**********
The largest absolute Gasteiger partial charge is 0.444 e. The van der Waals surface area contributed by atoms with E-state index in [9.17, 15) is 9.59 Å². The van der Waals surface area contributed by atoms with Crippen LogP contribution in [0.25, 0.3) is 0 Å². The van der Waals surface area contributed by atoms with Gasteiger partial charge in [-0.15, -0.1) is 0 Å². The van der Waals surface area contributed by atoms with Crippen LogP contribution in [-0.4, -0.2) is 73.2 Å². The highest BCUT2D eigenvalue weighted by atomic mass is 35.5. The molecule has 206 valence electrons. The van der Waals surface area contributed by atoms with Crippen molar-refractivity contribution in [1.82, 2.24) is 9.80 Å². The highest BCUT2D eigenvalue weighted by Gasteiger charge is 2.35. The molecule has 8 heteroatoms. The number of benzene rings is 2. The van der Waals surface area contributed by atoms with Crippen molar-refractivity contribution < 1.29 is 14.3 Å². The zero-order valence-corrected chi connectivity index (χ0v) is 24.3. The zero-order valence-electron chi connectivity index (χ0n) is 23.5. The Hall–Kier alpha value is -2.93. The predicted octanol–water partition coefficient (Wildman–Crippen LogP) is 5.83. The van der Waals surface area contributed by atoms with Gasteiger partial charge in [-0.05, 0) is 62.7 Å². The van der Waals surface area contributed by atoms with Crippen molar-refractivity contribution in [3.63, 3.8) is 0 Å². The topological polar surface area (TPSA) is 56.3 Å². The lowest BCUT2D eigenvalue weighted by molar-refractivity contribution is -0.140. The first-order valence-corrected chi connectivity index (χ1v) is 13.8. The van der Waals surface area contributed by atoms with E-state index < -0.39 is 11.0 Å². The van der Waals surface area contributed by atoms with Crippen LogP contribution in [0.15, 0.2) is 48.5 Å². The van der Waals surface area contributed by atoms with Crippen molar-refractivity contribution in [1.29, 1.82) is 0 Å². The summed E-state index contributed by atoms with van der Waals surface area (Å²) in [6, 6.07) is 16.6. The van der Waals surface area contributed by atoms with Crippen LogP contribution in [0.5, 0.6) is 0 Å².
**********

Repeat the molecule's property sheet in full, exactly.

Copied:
The largest absolute Gasteiger partial charge is 0.444 e. The van der Waals surface area contributed by atoms with E-state index in [9.17, 15) is 9.59 Å². The van der Waals surface area contributed by atoms with Crippen LogP contribution in [0.25, 0.3) is 0 Å². The van der Waals surface area contributed by atoms with Gasteiger partial charge in [-0.15, -0.1) is 0 Å². The van der Waals surface area contributed by atoms with Crippen LogP contribution in [-0.4, -0.2) is 73.2 Å². The highest BCUT2D eigenvalue weighted by atomic mass is 35.5. The molecule has 206 valence electrons. The van der Waals surface area contributed by atoms with Crippen molar-refractivity contribution in [1.82, 2.24) is 9.80 Å². The highest BCUT2D eigenvalue weighted by Gasteiger charge is 2.35. The molecule has 8 heteroatoms. The number of benzene rings is 2. The van der Waals surface area contributed by atoms with Crippen molar-refractivity contribution < 1.29 is 14.3 Å². The zero-order valence-corrected chi connectivity index (χ0v) is 24.3. The zero-order valence-electron chi connectivity index (χ0n) is 23.5. The Hall–Kier alpha value is -2.93. The predicted octanol–water partition coefficient (Wildman–Crippen LogP) is 5.83. The van der Waals surface area contributed by atoms with Gasteiger partial charge in [-0.05, 0) is 62.7 Å². The van der Waals surface area contributed by atoms with Crippen molar-refractivity contribution in [3.63, 3.8) is 0 Å². The topological polar surface area (TPSA) is 56.3 Å². The lowest BCUT2D eigenvalue weighted by molar-refractivity contribution is -0.140. The first-order valence-corrected chi connectivity index (χ1v) is 13.8. The van der Waals surface area contributed by atoms with E-state index < -0.39 is 11.0 Å². The van der Waals surface area contributed by atoms with Crippen LogP contribution in [0.15, 0.2) is 48.5 Å². The van der Waals surface area contributed by atoms with Crippen molar-refractivity contribution in [1.29, 1.82) is 0 Å². The summed E-state index contributed by atoms with van der Waals surface area (Å²) in [6, 6.07) is 16.6. The van der Waals surface area contributed by atoms with Crippen LogP contribution in [0.5, 0.6) is 0 Å².